Prequel to the first Missing In Action, set in the early 1980s it shows the capture of Colonel Braddock during the Vietnam war in the 1970s, and his captivity with other American POWs in a brutal prison camp, and his plans to escape.
The archetypical renegade Texas Ranger wages war against a drug kingpin with automatic weapons, his wits and martial arts after a gun battle leaves his partner dead. All of this inevitably ... See full summary »
After surviving an attempt on his life by his former partner, officer Cliff Garrett (Norris) exacts revenge on those who wronged him by going undercover as a hit man. He works to gain the ... See full summary »
Danny O'Brien is back in action fighting the notorious Simon Moon, also known as The Terror. Three years earlier O'Brien had single-handedly captured The Terror and was called Hero by the ... See full summary »
When the terrorists Abdul Rafai and Mustafa hijack a Boeing 707 in Athenas with 144 passengers and crew, they use a grenade to force Captain Campbell to fly to Beirut, Lebanon, instead of to Rome and New York. Meanwhile the Delta Force commanded by Colonel Nick Alexander and Major McCoy are assigned to resolve the situation. Abdul and Mustafa separate the Jewish and Marine passengers and they are transported to Beirut, while twelve other terrorists embark on board. Then they fly to Algiers, where the women and children are released. McCoy and the Delta Force team are prepared to attack the plane when Alexander learns that there are now fourteen terrorists on board and not only two, and he aborts the mission. Abdul kills a Marine and returns to Beirut with the male passengers on board. Now the Delta Force needs to act in two locations crowded of terrorists to release the hostages. Will they succeed? Written by
Claudio Carvalho, Rio de Janeiro, Brazil
During the assault on the terrorist compound, the image seen through the Delta Force's night vision goggles is in full color. The goggles they are wearing are an AN/PVS-5 type device, which can only display a green colored image. In fact, there are no night vision devices currently that can give the full color image as displayed in the film. See more »
[to his wife, Edie, after his name is called by Ingrid, the purser]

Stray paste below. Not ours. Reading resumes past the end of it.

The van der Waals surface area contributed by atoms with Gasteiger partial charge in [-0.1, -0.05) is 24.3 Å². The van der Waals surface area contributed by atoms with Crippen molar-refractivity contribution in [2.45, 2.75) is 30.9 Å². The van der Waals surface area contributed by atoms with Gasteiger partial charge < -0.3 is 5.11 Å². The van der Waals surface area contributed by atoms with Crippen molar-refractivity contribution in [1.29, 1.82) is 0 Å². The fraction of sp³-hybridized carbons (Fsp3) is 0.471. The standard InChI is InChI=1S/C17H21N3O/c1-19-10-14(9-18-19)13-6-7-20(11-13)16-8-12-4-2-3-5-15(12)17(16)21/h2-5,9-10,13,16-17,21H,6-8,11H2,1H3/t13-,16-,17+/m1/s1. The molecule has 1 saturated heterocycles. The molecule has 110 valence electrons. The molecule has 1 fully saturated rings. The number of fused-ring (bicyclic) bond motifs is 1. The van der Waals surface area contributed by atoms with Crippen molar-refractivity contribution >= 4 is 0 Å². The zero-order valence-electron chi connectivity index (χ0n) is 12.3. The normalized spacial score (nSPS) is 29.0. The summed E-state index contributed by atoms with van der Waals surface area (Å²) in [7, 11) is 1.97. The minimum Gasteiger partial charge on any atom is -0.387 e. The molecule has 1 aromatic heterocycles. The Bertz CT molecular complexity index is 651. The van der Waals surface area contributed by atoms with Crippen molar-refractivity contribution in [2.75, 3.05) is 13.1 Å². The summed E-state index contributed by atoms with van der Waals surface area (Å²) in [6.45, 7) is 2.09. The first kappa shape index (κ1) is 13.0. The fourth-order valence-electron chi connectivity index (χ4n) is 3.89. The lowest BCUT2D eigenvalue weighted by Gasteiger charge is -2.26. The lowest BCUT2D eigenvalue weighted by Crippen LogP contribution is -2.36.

We survived once, we can do it again.
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The Delta Force proved to be Lee Marvin's final motion picture and a timely one at that. Don't expect any answers to the complex geopolitical problems that are the Middle East, the film has just one answer in dealing with terrorists.
Marvin got second billed to Chuck Norris who was probably at his height as an action star when The Delta Force was made. Marvin is commander and Norris his executive officer of the United States Army's elite Delta Force called in to deal with problems like this hijacking when they arise.
Some Moslem terrorists hijack an American airliner leaving from Athens and do the things that terrorists are known to do. There are a large contingent of Jews on the plane and they look a lot like Hollywood celebrities such as Joey Bishop, Laine Kazan, Martin Balsam, Shelley Winters. One of the passengers is Catholic priest George Kennedy who plays, I kid you not, Father O'Malley. No, he doesn't sing Too-Ra-Loo- Ra-Loo-Ral, but he's a priest with the right stuff nonetheless. His is my favorite performance in the film.
The terrorists are led by Robert Forster and they do prove to be a resourceful group of fanatics, but still no match for The Delta Force.
Of course the film is simplistic, but sometimes the simple answers are the right ones. A lot of people have trouble wrapping their minds around the concept of evil. Make no mistake, the terrorists are evil and at a certain point there is only one thing to do with them.
Which The Delta Force does with zest and abandon.
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